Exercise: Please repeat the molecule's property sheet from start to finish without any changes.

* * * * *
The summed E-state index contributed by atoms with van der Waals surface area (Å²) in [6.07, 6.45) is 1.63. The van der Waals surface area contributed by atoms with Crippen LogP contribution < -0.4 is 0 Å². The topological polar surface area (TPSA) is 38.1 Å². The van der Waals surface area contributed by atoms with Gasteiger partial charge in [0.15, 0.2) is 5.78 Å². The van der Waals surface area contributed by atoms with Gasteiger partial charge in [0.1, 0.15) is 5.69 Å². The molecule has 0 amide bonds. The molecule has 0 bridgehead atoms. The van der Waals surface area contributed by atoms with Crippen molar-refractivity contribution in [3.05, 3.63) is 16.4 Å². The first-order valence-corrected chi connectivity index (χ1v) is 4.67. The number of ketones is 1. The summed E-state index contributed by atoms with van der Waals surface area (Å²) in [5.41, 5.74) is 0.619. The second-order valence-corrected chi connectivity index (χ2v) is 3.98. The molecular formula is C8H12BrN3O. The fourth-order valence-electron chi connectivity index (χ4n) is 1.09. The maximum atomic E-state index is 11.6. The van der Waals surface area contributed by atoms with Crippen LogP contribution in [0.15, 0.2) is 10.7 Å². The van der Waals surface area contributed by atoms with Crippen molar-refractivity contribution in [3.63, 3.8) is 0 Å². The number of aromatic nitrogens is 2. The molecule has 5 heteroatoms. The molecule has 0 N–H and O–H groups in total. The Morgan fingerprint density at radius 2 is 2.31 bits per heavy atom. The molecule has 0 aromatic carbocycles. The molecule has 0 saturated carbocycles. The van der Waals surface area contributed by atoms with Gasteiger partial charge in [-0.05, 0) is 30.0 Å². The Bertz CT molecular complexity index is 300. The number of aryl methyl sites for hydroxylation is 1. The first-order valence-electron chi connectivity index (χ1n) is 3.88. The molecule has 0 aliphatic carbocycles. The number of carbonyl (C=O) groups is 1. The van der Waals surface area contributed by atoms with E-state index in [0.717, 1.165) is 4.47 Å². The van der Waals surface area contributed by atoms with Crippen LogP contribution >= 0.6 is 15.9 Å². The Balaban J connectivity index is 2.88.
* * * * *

The summed E-state index contributed by atoms with van der Waals surface area (Å²) in [6.07, 6.45) is 1.63. The van der Waals surface area contributed by atoms with Crippen LogP contribution < -0.4 is 0 Å². The topological polar surface area (TPSA) is 38.1 Å². The van der Waals surface area contributed by atoms with Gasteiger partial charge in [0.15, 0.2) is 5.78 Å². The van der Waals surface area contributed by atoms with Gasteiger partial charge in [0.1, 0.15) is 5.69 Å². The molecule has 0 amide bonds. The molecule has 0 bridgehead atoms. The van der Waals surface area contributed by atoms with Crippen molar-refractivity contribution in [3.05, 3.63) is 16.4 Å². The first-order valence-corrected chi connectivity index (χ1v) is 4.67. The number of ketones is 1. The summed E-state index contributed by atoms with van der Waals surface area (Å²) in [5.41, 5.74) is 0.619. The second-order valence-corrected chi connectivity index (χ2v) is 3.98. The molecular formula is C8H12BrN3O. The fourth-order valence-electron chi connectivity index (χ4n) is 1.09. The maximum atomic E-state index is 11.6. The van der Waals surface area contributed by atoms with Crippen LogP contribution in [0.15, 0.2) is 10.7 Å². The van der Waals surface area contributed by atoms with Crippen molar-refractivity contribution in [3.63, 3.8) is 0 Å². The number of aromatic nitrogens is 2. The molecule has 5 heteroatoms. The molecule has 0 N–H and O–H groups in total. The Morgan fingerprint density at radius 2 is 2.31 bits per heavy atom. The molecule has 0 aromatic carbocycles. The molecule has 0 saturated carbocycles. The van der Waals surface area contributed by atoms with Gasteiger partial charge in [-0.05, 0) is 30.0 Å². The Bertz CT molecular complexity index is 300. The number of aryl methyl sites for hydroxylation is 1. The first-order valence-electron chi connectivity index (χ1n) is 3.88. The molecule has 0 aliphatic carbocycles. The number of carbonyl (C=O) groups is 1. The van der Waals surface area contributed by atoms with E-state index in [0.717, 1.165) is 4.47 Å². The van der Waals surface area contributed by atoms with Crippen LogP contribution >= 0.6 is 15.9 Å². The Balaban J connectivity index is 2.88.